So, was Montoya over-hyped or did I underestimate Ralf? I’m still not certain but I do remember being disappointed that Montoya didn’t live up to expectations consistently. His final half season with McLaren was not good.

With regard to Ralf, in 2005 teamed with Trulli at Toyota, that season was curious too. Trulli seemed to just about have the measure of Ralf until right at the end of the season when Ralf nosed ahead by a couple of points. Wasn’t there a late upgrade that suited Ralf more than Trulli? It makes it look like there’s not much to choose between those two and few have suggested that Trulli should be in the top-ten list. So why should Ralf be there?

So, if Trulli shouldn’t be in the top-ten and neither should Ralf, then why should Montoya? As mentioned above, he hardly thrashed Ralf did he?

So if we drop Montoya from the top-ten, who is to replace him? Kubica? He has only won one race and he hasn’t consistently thrashed Nick Heidfeld. Many have pointed this out, but how many have suggested Heidfeld should be in the top-ten? Mark Webber perhaps, but only two wins so far.

Time to give up now, I’m more confused than ever but should there be a vote for ‘best post of the year’, this one gets my vote.

H.N.Y. to all and may we have a great season.


M_E- I don’t understand? No top team offered him a car or tried hard to get him. Ferrari paid him off, Mercedes looked elsewhere, McLaren went for Jenson etc.

Why? Because for all his talent, he’s not a team man.


great article!!!

In my opinion, Hamilton has strong chances to pass Alonso and MS for the all time glory. Surely he has time to get there, but future is uncertain as always.

Regarding weak drivers list, I think there should be two lists. One for drivers with less than 2 full seasons and another for short term drivers. Short term drivers tend to do stupid things that hurt their teams that drivers get sacked. However, other drivers that should develop and show their potential, fail to do so in many years and thus leave even bitter taste into their teams and fan base.

Ralf, Fisi, Rubens, Massa(to some extent), Coulthard have consistently failed to perform with accordance to their car strength and team mate.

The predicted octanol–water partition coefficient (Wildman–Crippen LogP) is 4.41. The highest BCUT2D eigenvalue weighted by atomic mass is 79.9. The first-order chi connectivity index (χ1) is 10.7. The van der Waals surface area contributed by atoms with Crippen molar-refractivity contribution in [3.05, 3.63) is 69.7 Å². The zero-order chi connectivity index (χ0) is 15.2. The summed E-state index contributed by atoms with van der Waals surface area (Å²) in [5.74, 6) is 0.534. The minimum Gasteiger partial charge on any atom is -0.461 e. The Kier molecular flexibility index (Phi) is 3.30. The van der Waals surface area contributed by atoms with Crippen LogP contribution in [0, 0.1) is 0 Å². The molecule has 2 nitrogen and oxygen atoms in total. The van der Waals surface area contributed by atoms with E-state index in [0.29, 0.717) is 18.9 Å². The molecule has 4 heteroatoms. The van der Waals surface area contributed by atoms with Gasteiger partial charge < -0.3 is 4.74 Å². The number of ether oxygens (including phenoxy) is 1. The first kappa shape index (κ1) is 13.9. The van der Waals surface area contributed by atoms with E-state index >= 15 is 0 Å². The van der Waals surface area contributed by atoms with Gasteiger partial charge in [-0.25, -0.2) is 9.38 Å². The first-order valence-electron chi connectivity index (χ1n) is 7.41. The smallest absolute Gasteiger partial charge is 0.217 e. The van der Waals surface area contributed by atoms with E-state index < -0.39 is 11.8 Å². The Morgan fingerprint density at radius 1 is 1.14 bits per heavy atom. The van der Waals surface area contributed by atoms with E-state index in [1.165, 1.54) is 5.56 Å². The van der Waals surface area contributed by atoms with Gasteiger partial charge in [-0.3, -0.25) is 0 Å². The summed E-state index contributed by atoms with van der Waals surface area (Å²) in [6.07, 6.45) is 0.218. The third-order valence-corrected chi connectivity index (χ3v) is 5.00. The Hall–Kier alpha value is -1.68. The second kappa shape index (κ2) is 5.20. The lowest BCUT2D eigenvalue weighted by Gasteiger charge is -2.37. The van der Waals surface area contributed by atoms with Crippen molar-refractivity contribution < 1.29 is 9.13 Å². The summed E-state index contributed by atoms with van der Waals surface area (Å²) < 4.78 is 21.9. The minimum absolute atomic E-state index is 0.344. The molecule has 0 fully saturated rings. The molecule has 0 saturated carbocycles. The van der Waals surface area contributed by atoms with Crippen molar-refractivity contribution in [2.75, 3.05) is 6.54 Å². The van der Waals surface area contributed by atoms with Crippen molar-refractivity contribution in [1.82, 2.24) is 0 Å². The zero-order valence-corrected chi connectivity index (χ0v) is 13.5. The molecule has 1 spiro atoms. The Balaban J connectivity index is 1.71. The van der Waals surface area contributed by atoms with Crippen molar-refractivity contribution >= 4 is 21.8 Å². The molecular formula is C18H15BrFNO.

The 2 worst drivers of the decade (if not F1 history): Yuji Ide & Alex Yoong, with Antonio Pizzonia a close 3rd. No question about this one.


In terms of talent I agree, Hamilton has it all and can only get better but to beat the records set by Schumacher will not happen as unlike him he will have to race his team mate and other great drivers (Alonso and Vettel to name two) which sadly Schumacher never did after the death of Senna 8)


fair comment!!


DC and no Mika Hakkinen?


First off, you are doing great work James, absolutely love the website. Its nice to see JP Montoya on your list, he was a brilliant overtaker & racer. I will never forget the move on Schumacher into turn 1 at Interlagos Brasil 2001, when he was heavier on fuel (1-stoping vs. Schumacher’s 2-stoppping). Its a shame he didn’t hang around for longer in F1. He always polarized people’s opinions, but thats what made him interesting to watch.


Thanks. Glad you appreciate it


What if JB hadn’t been replaced by JPM?
What if Renault didn’t have the mass damper system for half a year?

What ifs are all well and good but you could make anyone look better with a series of those.


‘2. Fernando Alonso – Twenty-one times a Grand Prix winner, many of them in a car which was not the fastest’

……………the michelin shod renault wasn’t the dominant car of 2005 and 2006???

Really james, wasn’t it?

Well, it was – certainly for the first half of 2005 before Mclaren got going, and by then it was too late.

And in 2006 a very similar situation, with Michelin dominant for the majority of the year and only Michaels persistence and bridgestone development allowed him to claw back a 26 point defeceit.

Unless i was watching another F1…..


James was spot on.


The 2005 McLaren was faster, but unreliable.

So it’s true that Alonso won the 2005 WDC in a car that was not the fastest, but this does not really say anything about his driving.


Happy new years James.

Just wandering what would be your nineties list.

It’s a lot more trickier because there was Ayton, Prost, Mansell in the early ninties. Mikka won two titles while another double WDC working on Ferrari resurgence.


90’s has to be divided before and after Senna’s death.

For me the best era was the end of 70’s and the 80’s,a LOT of great drivers,the ones that will be remembered forever and ever.

Look at now,not more than 5 will get that honor from 95 to these days.


It seems to me Alonso is more highly rated by F1 insiders and engineers than the average F1 fan who are probably influenced by his implosion at McLaren in 07. Does the telemetry demonstrate something we can’t see? Or is it his consistant excellence?


I think its down to more “results” then anything else. When he was with Hamilton he was really up against it. And we have to remember his renault years he had the whole team working for him -thats a fact and that gave him 2 WDC’s.

I don’t think he is supreme as people all make out.


From James said in reply to my question, which was that the engineers from all teams rate him based on all the available data that they have, so a few thousand sector times, straight line speeds, corner apex speeds (all provided by the FIA) and then the teams own intel through things such as acoustic analysis possibly. What the percentage difference is, and therefore could we pick it from the TV or trackside? We are yet to be enlightened…


What do you think happens at McLaren with Hamilton ?!


A good list, but I would have put Häkkinen on it. I know his only good year this decade was 2000, but it was a very good one (some even say he was actually better there than in 1998). And even if it’s just one season, if Coulthard, Barrichello or Montoya can be on the list than so could Mika IMO.


A fair top ten, except for the omission of Hakkinen and inclusion of Coulthard. Also appreciating Barrichello’s presence on the list, were he more consistent he would be a force to be reckoned with.